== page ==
The Internet is less of a wild west than it once was, but there are still corners of it that are obscured from view and quite shady. For instance, Tor hidden services have included numerous criminal enterprises like The Silk Road. Two researchers from King’s College London set out to discover just how much of Tor was devoted to illegal content. The result? Most of it.
Tor (which originally stood for The Onion Router) is a network composed of layers of encrypted relays through which data is passed. Each node in the network only knows where a packet just was and where it’s going next. After a few hops, the source of a packet is (almost) impossible to discern. Most people use Tor to reach sites on the open Internet anonymously, but there are also sites that are hosted entirely within Tor, called hidden services. The Silk Road was a hidden service, but there are innumerable others. It is these sites Daniel Moore and Thomas Rid sought to quantify.
It’s no easy task to find all the hidden services on Tor, let alone get a look at the data they’re hosting. Hidden services are ephemeral, often switching addresses and server locations without notice. To top it off, Tor addresses are just long strings of characters with a .onion domain at the end. In order to get a proper sample of all the hidden services lurking out there, the pair built a Python script that crawled the dark web, starting with the popular Tor search engines Onion City and Ahmia.
The bot’s job was to scrape the content from each page and upload it for analysis. When the bot found a link to another hidden service (the main way you find things on the dark web), it would hop to that one and scrape it too. The pair used an algorithm to process all the content collected and sort it into categories like drugs, social, pornography, and financial. The sorting was spot checked and found to be very accurate overall.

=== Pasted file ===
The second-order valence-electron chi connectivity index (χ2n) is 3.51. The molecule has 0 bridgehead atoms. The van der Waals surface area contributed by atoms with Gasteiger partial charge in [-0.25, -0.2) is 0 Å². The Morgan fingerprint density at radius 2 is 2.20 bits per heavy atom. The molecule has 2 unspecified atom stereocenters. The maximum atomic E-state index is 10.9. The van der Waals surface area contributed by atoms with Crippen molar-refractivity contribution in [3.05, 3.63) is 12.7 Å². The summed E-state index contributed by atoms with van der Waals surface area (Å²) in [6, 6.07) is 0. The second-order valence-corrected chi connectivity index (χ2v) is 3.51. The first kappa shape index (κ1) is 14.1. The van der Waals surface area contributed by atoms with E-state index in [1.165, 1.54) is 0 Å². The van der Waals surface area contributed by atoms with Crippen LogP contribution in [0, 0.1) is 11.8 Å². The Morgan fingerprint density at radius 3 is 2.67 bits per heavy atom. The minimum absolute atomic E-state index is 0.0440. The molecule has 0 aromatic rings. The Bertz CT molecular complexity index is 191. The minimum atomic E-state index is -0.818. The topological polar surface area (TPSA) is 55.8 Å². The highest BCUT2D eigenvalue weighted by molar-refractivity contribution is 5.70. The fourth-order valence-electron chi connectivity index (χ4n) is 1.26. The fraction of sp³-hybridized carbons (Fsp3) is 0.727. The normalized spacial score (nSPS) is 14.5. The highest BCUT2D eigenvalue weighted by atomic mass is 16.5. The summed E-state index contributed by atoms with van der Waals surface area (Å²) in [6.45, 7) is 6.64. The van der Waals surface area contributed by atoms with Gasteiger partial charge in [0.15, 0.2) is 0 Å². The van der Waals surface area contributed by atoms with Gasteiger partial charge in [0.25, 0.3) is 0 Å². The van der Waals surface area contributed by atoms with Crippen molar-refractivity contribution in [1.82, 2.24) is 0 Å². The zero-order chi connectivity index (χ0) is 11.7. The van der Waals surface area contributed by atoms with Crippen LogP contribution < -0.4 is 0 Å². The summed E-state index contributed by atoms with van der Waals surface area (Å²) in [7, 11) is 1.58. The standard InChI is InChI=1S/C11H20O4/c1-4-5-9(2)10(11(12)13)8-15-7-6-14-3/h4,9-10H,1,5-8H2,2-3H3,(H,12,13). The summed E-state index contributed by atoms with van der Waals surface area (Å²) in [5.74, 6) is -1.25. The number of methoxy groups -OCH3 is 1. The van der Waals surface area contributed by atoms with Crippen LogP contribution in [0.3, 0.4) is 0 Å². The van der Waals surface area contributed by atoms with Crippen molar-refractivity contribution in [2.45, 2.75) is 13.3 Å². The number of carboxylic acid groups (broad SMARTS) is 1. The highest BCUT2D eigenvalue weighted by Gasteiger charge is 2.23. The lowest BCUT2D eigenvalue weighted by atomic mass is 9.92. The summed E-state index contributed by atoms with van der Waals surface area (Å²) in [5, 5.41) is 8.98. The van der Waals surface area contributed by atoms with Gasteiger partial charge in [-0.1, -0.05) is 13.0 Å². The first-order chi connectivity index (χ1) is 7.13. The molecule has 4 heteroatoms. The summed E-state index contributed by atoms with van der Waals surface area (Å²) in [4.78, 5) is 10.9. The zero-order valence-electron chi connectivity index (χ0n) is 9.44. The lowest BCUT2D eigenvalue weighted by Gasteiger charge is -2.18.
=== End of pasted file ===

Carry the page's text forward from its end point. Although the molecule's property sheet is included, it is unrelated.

After the script had run its course, 5,205 live websites were indexed; a total of 2,723 pages were classified by content. Pages with fewer than 50 words and those with no content were dropped in the “none” category. According to the analysis, 57% of the sites hosted illicit content like drugs and child pornography. The Tor project estimates there are about 35,000 total hidden services active, so this is far from a full survey, but enough to be a representative sample.
Moore and Rid say their goal with this project was to establish a more moderate perspective on the role of encryption. Politicians are currently demanding unworkable backdoors to encryption, but Moore and Rid say that privacy activists fail to fully acknowledge the potential for abuse. They don’t have a solution in mind — they’re just making the data available.
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